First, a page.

Callaway Cyclone V16 from 4 Yamaha Inline 4s

Callaway Cyclone V16

Callaway Cyclone V16If you think the Hayabusa V8 is the epitome of motorcycle engines adapted to automotive use, think again, there's another player in town, the Callaway Cyclone V16. This 80 valve V16 is made from a specially built common crankcase which mounts 4 Yamaha 1000cc inline 4 top ends.

If you follow the world of high performance Corvettes, the name Reeves Callaway will be very familiar, for years he's been turning standard Corvettes into something on another performance level altogether. Callaway Cars helped develop the Yamaha 5 valve heads so when he started thinking about building a show car, he thought a truly spectacular engine would be appropriate and the Yamaha engines came to mind.

Specifications:

Callaway Cyclone V16
4.0 liter 16 cylinder 90° V angle
5 valve / cylinder DOHC
bore 75.5 (3.0 in.) x stroke 55.75 mm (2.19 in) = 3994 cc (243.83 cu. in.)
aluminium block and heads, iron liners
12 (2 x 6) main bearings, plain
crankshafts: en40b steel, 2x, 4 journal, flat plane, nitrided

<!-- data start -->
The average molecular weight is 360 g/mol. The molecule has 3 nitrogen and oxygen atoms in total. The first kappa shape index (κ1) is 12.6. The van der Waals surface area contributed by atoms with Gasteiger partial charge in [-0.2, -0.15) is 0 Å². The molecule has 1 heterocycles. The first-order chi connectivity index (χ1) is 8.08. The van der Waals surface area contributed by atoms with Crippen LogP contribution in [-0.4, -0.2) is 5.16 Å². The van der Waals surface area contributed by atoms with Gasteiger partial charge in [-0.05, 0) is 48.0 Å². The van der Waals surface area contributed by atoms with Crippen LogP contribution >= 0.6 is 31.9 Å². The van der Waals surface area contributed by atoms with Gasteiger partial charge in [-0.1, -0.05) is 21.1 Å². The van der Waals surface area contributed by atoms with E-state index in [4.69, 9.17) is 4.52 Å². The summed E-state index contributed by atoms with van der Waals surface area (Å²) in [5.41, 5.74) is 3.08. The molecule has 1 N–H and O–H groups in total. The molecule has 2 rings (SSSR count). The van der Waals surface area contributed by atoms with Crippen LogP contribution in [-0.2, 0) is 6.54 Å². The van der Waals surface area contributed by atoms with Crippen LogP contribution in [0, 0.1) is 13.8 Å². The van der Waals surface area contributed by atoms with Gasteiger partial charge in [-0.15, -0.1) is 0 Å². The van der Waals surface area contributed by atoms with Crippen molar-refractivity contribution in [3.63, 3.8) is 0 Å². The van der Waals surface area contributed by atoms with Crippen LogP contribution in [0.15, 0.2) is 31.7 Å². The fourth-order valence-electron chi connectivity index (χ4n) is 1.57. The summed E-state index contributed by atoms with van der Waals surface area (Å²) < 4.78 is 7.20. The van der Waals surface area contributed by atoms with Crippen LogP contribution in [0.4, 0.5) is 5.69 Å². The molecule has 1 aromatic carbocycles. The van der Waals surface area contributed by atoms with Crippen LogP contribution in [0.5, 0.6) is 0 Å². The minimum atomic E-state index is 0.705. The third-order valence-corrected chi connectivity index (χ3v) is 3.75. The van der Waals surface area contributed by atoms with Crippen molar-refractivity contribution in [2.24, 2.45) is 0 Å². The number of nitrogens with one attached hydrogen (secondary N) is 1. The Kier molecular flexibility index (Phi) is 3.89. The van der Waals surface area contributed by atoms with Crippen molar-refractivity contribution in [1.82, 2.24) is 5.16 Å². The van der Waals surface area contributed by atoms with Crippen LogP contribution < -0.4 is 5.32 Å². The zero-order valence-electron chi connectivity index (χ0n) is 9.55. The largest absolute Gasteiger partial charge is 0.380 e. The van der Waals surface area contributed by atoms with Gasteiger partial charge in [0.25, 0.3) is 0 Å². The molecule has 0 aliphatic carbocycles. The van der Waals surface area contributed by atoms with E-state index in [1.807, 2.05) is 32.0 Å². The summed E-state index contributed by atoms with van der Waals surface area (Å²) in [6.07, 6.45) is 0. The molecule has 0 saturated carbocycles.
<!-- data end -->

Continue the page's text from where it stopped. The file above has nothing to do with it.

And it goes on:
connecting rod, steel, plain bearing
compression ratio 11.5-1 naturally aspirated
power 550 bhp@10,000 rpm
torque 340 ft/lb@ 8,500 rpm
max rpm- 10,500
dry sump lubrication, 1 pressure, 3 scavenge stages
super unleaded fuel
EFI single fuel injector / single throttle / cylinder
Dimensions –
926 length (36.45")
540 width (21.25")
500 height (19.7") - to top of injector trumpets
Dry weight- 152 kg (334 lbs.)
patented, Cyclone cam drive system
clutch- superclutch triple plate 5.5"
water pump- ecu driven, vari-speed electric unit

They had the engine out to a car show a few days ago where the Autoblog boys found it and said the current state of tune allows a redline of 11,500 rpm so the horsepower is now up to 640.

If you have the slightest trace of motorhead tendencies within you, this engine is the stuff of dreams. If you think you can handle the sensory experience, you should listen to this baby run! The Callaway link has a few sound files, ... ah ... I have to go and cool off now.

Link: Callaway Cars with sound files! via Autoblog

Comments

  1. Phoebe says

    That’s truly amazing. I can’t imagine what that must sound like at 11,000 rpm. I can’t even imagine what it sounds like at idle, for that matter!

  2. Phoebe says

    Doh, I just realized I don’t have to guess…I went and listened to the sound clip. Very interesting…quite a scream!

  3. says

    If you can adapt motorcycle engines like this and end up with something lighter and more compact than car engines, why don’t auto manufacturers just use that level of technology in their engines to start with?

  4. says